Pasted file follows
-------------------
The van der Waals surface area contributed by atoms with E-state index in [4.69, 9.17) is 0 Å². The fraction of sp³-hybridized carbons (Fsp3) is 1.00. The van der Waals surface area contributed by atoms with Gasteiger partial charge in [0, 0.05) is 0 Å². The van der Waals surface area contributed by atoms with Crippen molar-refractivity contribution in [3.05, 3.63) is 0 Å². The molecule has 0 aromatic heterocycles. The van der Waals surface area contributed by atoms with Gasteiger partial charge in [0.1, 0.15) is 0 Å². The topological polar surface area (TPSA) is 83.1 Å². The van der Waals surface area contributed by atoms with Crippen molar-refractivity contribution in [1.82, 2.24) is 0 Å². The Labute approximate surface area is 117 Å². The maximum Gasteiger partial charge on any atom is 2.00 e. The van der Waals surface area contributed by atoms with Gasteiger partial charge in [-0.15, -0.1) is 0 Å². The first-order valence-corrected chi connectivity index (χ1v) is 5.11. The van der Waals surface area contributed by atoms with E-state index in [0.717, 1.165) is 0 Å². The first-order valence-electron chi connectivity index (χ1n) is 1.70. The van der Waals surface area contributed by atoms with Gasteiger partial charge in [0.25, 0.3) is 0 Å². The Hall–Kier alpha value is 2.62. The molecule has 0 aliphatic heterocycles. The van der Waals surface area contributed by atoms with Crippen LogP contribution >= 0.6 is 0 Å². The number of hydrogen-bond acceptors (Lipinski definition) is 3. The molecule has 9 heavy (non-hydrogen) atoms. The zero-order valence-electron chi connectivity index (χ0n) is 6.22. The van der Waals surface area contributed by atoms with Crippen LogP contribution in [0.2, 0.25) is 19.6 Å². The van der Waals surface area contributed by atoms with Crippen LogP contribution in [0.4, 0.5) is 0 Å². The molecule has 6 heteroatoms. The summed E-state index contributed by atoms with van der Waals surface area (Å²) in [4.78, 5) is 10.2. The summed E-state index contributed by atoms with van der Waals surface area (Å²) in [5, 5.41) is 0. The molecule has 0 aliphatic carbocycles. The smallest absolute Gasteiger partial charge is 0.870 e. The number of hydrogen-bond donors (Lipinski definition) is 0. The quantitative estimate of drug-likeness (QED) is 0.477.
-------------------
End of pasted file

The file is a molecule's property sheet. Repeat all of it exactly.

The van der Waals surface area contributed by atoms with E-state index in [4.69, 9.17) is 0 Å². The fraction of sp³-hybridized carbons (Fsp3) is 1.00. The van der Waals surface area contributed by atoms with Gasteiger partial charge in [0, 0.05) is 0 Å². The van der Waals surface area contributed by atoms with Crippen molar-refractivity contribution in [3.05, 3.63) is 0 Å². The molecule has 0 aromatic heterocycles. The van der Waals surface area contributed by atoms with Gasteiger partial charge in [0.1, 0.15) is 0 Å². The topological polar surface area (TPSA) is 83.1 Å². The van der Waals surface area contributed by atoms with Crippen molar-refractivity contribution in [1.82, 2.24) is 0 Å². The Labute approximate surface area is 117 Å². The maximum Gasteiger partial charge on any atom is 2.00 e. The van der Waals surface area contributed by atoms with Gasteiger partial charge in [-0.15, -0.1) is 0 Å². The first-order valence-corrected chi connectivity index (χ1v) is 5.11. The van der Waals surface area contributed by atoms with E-state index in [0.717, 1.165) is 0 Å². The first-order valence-electron chi connectivity index (χ1n) is 1.70. The van der Waals surface area contributed by atoms with Gasteiger partial charge in [0.25, 0.3) is 0 Å². The Hall–Kier alpha value is 2.62. The molecule has 0 aliphatic heterocycles. The van der Waals surface area contributed by atoms with Crippen LogP contribution >= 0.6 is 0 Å². The number of hydrogen-bond acceptors (Lipinski definition) is 3. The molecule has 9 heavy (non-hydrogen) atoms. The zero-order valence-electron chi connectivity index (χ0n) is 6.22. The van der Waals surface area contributed by atoms with Crippen LogP contribution in [0.2, 0.25) is 19.6 Å². The van der Waals surface area contributed by atoms with Crippen LogP contribution in [0.4, 0.5) is 0 Å². The molecule has 6 heteroatoms. The summed E-state index contributed by atoms with van der Waals surface area (Å²) in [4.78, 5) is 10.2. The summed E-state index contributed by atoms with van der Waals surface area (Å²) in [5, 5.41) is 0. The molecule has 0 aliphatic carbocycles. The smallest absolute Gasteiger partial charge is 0.870 e. The number of hydrogen-bond donors (Lipinski definition) is 0. The quantitative estimate of drug-likeness (QED) is 0.477.